Jean Tirole “We must protect the worker, not the job”

One day, Jean Tirole, the French economist, stepped out onto the street and noticed people would stop him at every corner. “Please, we need an Economics book that we can understand!” they implored, as to some kind of Messiah. Tirole had, only recenty, the Nobel Prize in Economics (2014). And so, he decided to write a book meant for the public at large. The result is 577 pages long, and has been a success in France. Its title is “Economics for the Common Good”. It has now been released in Spain, under the Taurus publishing seal. The book was presented at the Rafael del Pino Foundation in Madrid, where the following interview took place.

And just what Is Economics for the Common Good? “The economy is not a servant to private property and individual interests, nor to those who wish to use the State to impose their own values” Tirole says at the start of his book. “The economy serves the Common Good in order to make a better world.” Full stop.

Tirole, born in Troyes in 1953, graduated as an engineer from the Paris Polytechnic School and went on to a Doctorate in Mathematics at the University of Paris-Dauphine. His greatest push, however, came when he left for the USA to study at the Massachusetts Institute of Technology (MIT), graduating in 1981 with a PhD. in Economic Sciences. The book sketches out, in layman’s terms, part of the work that would earn him the Nobel. Why is the economy so hard to understand? What are the limitations of the market? Why do certain social policies have such terrifying backlashes? What are the challenges presented by new technology? When should the State be reined in?

Q. Did anybody offer you advice for writing to a wider audience?

A This is the first time I write for a mass audience. I have written for politicians before, or for experts in economics or for businesses. The problem is that we use academic jargon, and the problem was making something that other people could understand, as we tend to take things for granted.

Q Isn’t that approach part of your idea of the Common Good?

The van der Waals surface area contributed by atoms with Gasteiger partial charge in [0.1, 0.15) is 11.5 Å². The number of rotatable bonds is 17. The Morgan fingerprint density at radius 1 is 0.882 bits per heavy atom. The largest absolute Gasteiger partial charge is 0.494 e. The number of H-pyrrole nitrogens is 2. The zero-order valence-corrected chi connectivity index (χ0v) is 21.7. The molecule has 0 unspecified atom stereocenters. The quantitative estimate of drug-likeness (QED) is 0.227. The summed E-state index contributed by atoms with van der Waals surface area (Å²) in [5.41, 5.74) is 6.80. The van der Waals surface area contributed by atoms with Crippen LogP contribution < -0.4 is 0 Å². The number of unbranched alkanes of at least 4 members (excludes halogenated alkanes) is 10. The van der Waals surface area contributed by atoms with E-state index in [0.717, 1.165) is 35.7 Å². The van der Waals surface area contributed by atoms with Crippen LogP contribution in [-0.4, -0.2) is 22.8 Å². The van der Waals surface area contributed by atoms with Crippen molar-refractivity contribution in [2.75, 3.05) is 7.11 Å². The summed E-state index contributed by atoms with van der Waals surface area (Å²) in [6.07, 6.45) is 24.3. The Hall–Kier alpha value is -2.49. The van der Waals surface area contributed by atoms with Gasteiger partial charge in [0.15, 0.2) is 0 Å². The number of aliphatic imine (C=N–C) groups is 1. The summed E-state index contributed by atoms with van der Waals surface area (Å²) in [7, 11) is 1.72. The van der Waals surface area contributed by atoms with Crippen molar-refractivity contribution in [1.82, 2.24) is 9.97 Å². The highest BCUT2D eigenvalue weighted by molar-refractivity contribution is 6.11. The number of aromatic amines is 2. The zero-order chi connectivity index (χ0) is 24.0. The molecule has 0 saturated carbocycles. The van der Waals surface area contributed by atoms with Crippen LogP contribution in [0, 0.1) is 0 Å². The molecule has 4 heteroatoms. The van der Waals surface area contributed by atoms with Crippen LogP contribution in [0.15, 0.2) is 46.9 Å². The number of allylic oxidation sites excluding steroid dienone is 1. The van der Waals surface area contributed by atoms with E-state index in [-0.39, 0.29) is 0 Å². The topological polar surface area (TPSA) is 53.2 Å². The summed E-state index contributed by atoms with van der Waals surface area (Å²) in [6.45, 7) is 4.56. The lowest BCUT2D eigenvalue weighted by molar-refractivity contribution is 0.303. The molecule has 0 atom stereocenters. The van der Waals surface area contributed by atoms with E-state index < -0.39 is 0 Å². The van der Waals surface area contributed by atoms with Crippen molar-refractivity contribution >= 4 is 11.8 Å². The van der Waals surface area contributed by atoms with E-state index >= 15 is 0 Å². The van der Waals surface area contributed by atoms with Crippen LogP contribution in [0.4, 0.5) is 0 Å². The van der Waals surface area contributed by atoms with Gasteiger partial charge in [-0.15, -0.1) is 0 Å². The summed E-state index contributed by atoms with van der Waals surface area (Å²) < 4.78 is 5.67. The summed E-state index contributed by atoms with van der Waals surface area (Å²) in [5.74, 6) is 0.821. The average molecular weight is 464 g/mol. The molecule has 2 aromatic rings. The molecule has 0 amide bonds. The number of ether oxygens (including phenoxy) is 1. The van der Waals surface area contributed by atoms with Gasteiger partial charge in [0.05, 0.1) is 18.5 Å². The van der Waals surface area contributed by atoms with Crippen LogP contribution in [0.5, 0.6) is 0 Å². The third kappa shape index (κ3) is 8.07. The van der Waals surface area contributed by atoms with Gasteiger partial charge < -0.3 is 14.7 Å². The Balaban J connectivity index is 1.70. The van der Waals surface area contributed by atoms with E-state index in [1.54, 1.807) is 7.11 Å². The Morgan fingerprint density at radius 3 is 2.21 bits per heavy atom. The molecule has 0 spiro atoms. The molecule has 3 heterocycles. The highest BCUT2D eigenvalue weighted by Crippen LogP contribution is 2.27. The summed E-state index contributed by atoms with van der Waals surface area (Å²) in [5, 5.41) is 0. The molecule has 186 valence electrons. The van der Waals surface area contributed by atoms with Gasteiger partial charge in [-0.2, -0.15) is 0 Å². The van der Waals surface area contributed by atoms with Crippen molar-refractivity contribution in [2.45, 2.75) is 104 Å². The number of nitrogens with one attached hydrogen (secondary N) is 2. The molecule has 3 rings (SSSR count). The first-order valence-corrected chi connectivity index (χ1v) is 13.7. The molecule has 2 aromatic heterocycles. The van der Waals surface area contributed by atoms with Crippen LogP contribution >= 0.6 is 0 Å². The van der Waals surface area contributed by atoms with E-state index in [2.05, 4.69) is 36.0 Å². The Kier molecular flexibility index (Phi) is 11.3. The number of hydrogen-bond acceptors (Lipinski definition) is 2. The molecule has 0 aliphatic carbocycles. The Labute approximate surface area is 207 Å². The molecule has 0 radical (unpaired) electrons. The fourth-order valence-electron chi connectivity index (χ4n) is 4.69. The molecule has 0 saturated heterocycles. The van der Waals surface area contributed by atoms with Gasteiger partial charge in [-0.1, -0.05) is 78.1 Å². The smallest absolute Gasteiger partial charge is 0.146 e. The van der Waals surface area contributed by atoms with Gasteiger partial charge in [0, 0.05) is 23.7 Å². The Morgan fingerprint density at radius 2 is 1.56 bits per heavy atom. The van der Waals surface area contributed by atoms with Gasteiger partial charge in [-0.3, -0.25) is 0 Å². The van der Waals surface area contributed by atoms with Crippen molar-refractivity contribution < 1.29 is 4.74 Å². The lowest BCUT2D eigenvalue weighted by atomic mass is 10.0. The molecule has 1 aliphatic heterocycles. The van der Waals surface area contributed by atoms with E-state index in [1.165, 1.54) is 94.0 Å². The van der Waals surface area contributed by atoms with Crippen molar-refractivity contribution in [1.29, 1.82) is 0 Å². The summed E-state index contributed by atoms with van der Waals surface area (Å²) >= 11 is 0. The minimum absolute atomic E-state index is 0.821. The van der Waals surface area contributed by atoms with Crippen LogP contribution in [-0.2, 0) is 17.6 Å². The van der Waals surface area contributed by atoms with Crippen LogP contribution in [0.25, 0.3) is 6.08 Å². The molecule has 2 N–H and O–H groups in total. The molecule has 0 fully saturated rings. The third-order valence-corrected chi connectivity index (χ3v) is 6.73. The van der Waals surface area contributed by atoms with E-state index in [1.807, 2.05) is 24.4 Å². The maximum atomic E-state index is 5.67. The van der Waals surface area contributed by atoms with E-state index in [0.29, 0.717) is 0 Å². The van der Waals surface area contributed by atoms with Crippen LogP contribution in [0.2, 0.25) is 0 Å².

A Yes. It’s important that we expand our knowledge.

Q In your book, you say that one of the problems with the crisis in 2008 was that economists failed to inform people well.

A. For example, Spain was undergoing a financial bubble, and there were experts around who knew this. The Bank of Spain warned everyone, but they were never able to make the majority of people understand.

Q You begin the book talking about cognitive bias, that is, the way our economic reasoning is influenced by hidden prejudices.

A If we don’t understand our cognitive biases it can be hard to comprehend why people do certain things: Why we procrastinate with our chores, anything to do with alcohol consumption, savings…

Q Was Brexit a case of cognitive bias?

A No. It was a clear case of Imperfect Information. British people ware made to believe that they could do better with Brexit than without it. They had an incorrect notion of how much they would save if they no longer had to contribute to the EU’s budget. And that protectionism would benefit them.

Q And that immigrants were taking their jobs…

A Look: Immigrants don’t steal jobs. People don’t understand, because they believe there’s a limited amount of jobs. In the short term it may be true, there may be a limited number of jobs, just as in the short term there is a limited number of books around. But countries with high immigration don’t have a very high unemployment. The US, Scandinavia, Britain and Germany all have lots of immigrants and low rates of unemployment.

Q Can you solve a riddle for us? How is it that many US workers can believe that Trump will get them their jobs back, when there is very little unemployment in the country?